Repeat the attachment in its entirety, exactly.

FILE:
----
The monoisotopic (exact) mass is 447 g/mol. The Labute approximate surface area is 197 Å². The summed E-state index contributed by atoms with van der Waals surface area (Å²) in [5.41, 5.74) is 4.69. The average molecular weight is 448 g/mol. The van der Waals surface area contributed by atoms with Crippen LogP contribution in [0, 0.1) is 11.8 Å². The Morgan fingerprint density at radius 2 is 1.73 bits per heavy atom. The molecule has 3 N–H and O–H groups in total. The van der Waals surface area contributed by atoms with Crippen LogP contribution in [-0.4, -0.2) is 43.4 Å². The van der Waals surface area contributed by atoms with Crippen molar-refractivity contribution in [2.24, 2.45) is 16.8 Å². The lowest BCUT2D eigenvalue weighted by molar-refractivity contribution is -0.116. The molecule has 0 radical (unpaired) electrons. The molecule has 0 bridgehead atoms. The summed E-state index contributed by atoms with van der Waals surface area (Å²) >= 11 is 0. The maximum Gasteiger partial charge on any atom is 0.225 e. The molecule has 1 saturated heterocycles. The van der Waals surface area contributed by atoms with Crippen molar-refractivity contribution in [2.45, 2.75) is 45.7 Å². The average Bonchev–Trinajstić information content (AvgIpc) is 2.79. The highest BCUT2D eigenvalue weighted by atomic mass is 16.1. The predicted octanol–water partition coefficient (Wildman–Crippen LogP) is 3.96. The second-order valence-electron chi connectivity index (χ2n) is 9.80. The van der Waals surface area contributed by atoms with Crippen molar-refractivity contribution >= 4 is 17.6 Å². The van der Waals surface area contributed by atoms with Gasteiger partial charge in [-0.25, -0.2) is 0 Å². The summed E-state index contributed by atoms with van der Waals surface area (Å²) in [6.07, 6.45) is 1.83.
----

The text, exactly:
The monoisotopic (exact) mass is 447 g/mol. The Labute approximate surface area is 197 Å². The summed E-state index contributed by atoms with van der Waals surface area (Å²) in [5.41, 5.74) is 4.69. The average molecular weight is 448 g/mol. The van der Waals surface area contributed by atoms with Crippen LogP contribution in [0, 0.1) is 11.8 Å². The Morgan fingerprint density at radius 2 is 1.73 bits per heavy atom. The molecule has 3 N–H and O–H groups in total. The van der Waals surface area contributed by atoms with Crippen LogP contribution in [-0.4, -0.2) is 43.4 Å². The van der Waals surface area contributed by atoms with Crippen molar-refractivity contribution in [2.24, 2.45) is 16.8 Å². The lowest BCUT2D eigenvalue weighted by molar-refractivity contribution is -0.116. The molecule has 0 radical (unpaired) electrons. The molecule has 0 bridgehead atoms. The summed E-state index contributed by atoms with van der Waals surface area (Å²) >= 11 is 0. The maximum Gasteiger partial charge on any atom is 0.225 e. The molecule has 1 saturated heterocycles. The van der Waals surface area contributed by atoms with Crippen molar-refractivity contribution in [2.45, 2.75) is 45.7 Å². The average Bonchev–Trinajstić information content (AvgIpc) is 2.79. The highest BCUT2D eigenvalue weighted by atomic mass is 16.1. The predicted octanol–water partition coefficient (Wildman–Crippen LogP) is 3.96. The second-order valence-electron chi connectivity index (χ2n) is 9.80. The van der Waals surface area contributed by atoms with Crippen molar-refractivity contribution >= 4 is 17.6 Å². The van der Waals surface area contributed by atoms with Gasteiger partial charge in [-0.25, -0.2) is 0 Å². The summed E-state index contributed by atoms with van der Waals surface area (Å²) in [6.07, 6.45) is 1.83.